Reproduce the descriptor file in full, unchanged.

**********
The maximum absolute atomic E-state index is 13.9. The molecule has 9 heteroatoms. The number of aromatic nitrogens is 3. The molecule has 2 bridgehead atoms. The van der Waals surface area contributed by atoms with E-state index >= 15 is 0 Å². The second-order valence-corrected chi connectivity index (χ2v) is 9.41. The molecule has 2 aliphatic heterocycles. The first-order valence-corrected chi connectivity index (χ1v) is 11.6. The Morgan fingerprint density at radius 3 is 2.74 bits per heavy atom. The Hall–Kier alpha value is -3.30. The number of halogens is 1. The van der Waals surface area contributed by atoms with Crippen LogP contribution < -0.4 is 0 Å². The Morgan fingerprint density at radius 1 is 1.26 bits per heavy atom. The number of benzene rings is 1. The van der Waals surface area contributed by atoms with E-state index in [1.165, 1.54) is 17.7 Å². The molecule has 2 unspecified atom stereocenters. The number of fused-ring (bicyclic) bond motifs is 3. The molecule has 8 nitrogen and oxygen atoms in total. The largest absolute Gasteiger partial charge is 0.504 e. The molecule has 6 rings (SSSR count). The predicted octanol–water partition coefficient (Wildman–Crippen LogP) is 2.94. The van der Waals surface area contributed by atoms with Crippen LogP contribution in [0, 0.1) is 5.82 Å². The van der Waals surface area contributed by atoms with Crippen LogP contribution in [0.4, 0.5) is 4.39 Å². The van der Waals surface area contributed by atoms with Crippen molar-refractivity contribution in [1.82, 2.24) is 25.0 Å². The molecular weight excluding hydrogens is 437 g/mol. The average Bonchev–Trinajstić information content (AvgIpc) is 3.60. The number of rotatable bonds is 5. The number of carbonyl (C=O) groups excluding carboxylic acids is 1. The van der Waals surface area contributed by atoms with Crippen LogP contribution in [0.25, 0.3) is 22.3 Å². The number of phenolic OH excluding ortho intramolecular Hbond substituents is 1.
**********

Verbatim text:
The maximum absolute atomic E-state index is 13.9. The molecule has 9 heteroatoms. The number of aromatic nitrogens is 3. The molecule has 2 bridgehead atoms. The van der Waals surface area contributed by atoms with E-state index >= 15 is 0 Å². The second-order valence-corrected chi connectivity index (χ2v) is 9.41. The molecule has 2 aliphatic heterocycles. The first-order valence-corrected chi connectivity index (χ1v) is 11.6. The Morgan fingerprint density at radius 3 is 2.74 bits per heavy atom. The Hall–Kier alpha value is -3.30. The number of halogens is 1. The van der Waals surface area contributed by atoms with Crippen LogP contribution < -0.4 is 0 Å². The Morgan fingerprint density at radius 1 is 1.26 bits per heavy atom. The number of benzene rings is 1. The van der Waals surface area contributed by atoms with E-state index in [1.165, 1.54) is 17.7 Å². The molecule has 2 unspecified atom stereocenters. The number of fused-ring (bicyclic) bond motifs is 3. The molecule has 8 nitrogen and oxygen atoms in total. The largest absolute Gasteiger partial charge is 0.504 e. The molecule has 6 rings (SSSR count). The predicted octanol–water partition coefficient (Wildman–Crippen LogP) is 2.94. The van der Waals surface area contributed by atoms with Crippen LogP contribution in [0, 0.1) is 5.82 Å². The van der Waals surface area contributed by atoms with Crippen LogP contribution in [0.4, 0.5) is 4.39 Å². The van der Waals surface area contributed by atoms with Crippen molar-refractivity contribution in [1.82, 2.24) is 25.0 Å². The molecular weight excluding hydrogens is 437 g/mol. The average Bonchev–Trinajstić information content (AvgIpc) is 3.60. The number of rotatable bonds is 5. The number of carbonyl (C=O) groups excluding carboxylic acids is 1. The van der Waals surface area contributed by atoms with Crippen LogP contribution in [0.25, 0.3) is 22.3 Å². The number of phenolic OH excluding ortho intramolecular Hbond substituents is 1.